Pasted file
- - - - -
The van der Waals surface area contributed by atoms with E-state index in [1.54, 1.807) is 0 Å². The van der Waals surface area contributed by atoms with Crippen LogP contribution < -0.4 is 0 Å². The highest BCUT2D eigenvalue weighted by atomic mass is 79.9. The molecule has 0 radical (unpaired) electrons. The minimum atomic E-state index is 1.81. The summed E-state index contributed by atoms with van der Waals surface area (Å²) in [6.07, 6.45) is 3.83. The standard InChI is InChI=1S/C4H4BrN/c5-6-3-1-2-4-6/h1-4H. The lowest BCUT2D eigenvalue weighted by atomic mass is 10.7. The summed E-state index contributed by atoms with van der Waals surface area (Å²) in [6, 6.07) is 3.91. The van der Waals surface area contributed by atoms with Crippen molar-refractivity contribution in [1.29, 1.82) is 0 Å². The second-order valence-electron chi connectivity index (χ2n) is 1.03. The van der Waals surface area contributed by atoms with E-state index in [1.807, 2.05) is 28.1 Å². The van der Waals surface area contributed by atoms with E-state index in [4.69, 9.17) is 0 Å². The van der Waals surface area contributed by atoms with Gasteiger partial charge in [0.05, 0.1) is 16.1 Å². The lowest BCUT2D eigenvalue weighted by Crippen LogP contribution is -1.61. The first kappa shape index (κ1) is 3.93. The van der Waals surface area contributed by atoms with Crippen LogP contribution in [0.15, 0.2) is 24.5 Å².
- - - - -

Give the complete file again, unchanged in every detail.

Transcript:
The van der Waals surface area contributed by atoms with E-state index in [1.54, 1.807) is 0 Å². The van der Waals surface area contributed by atoms with Crippen LogP contribution < -0.4 is 0 Å². The highest BCUT2D eigenvalue weighted by atomic mass is 79.9. The molecule has 0 radical (unpaired) electrons. The minimum atomic E-state index is 1.81. The summed E-state index contributed by atoms with van der Waals surface area (Å²) in [6.07, 6.45) is 3.83. The standard InChI is InChI=1S/C4H4BrN/c5-6-3-1-2-4-6/h1-4H. The lowest BCUT2D eigenvalue weighted by atomic mass is 10.7. The summed E-state index contributed by atoms with van der Waals surface area (Å²) in [6, 6.07) is 3.91. The van der Waals surface area contributed by atoms with Crippen molar-refractivity contribution in [1.29, 1.82) is 0 Å². The second-order valence-electron chi connectivity index (χ2n) is 1.03. The van der Waals surface area contributed by atoms with E-state index in [1.807, 2.05) is 28.1 Å². The van der Waals surface area contributed by atoms with E-state index in [4.69, 9.17) is 0 Å². The van der Waals surface area contributed by atoms with Gasteiger partial charge in [0.05, 0.1) is 16.1 Å². The lowest BCUT2D eigenvalue weighted by Crippen LogP contribution is -1.61. The first kappa shape index (κ1) is 3.93. The van der Waals surface area contributed by atoms with Crippen LogP contribution in [0.15, 0.2) is 24.5 Å².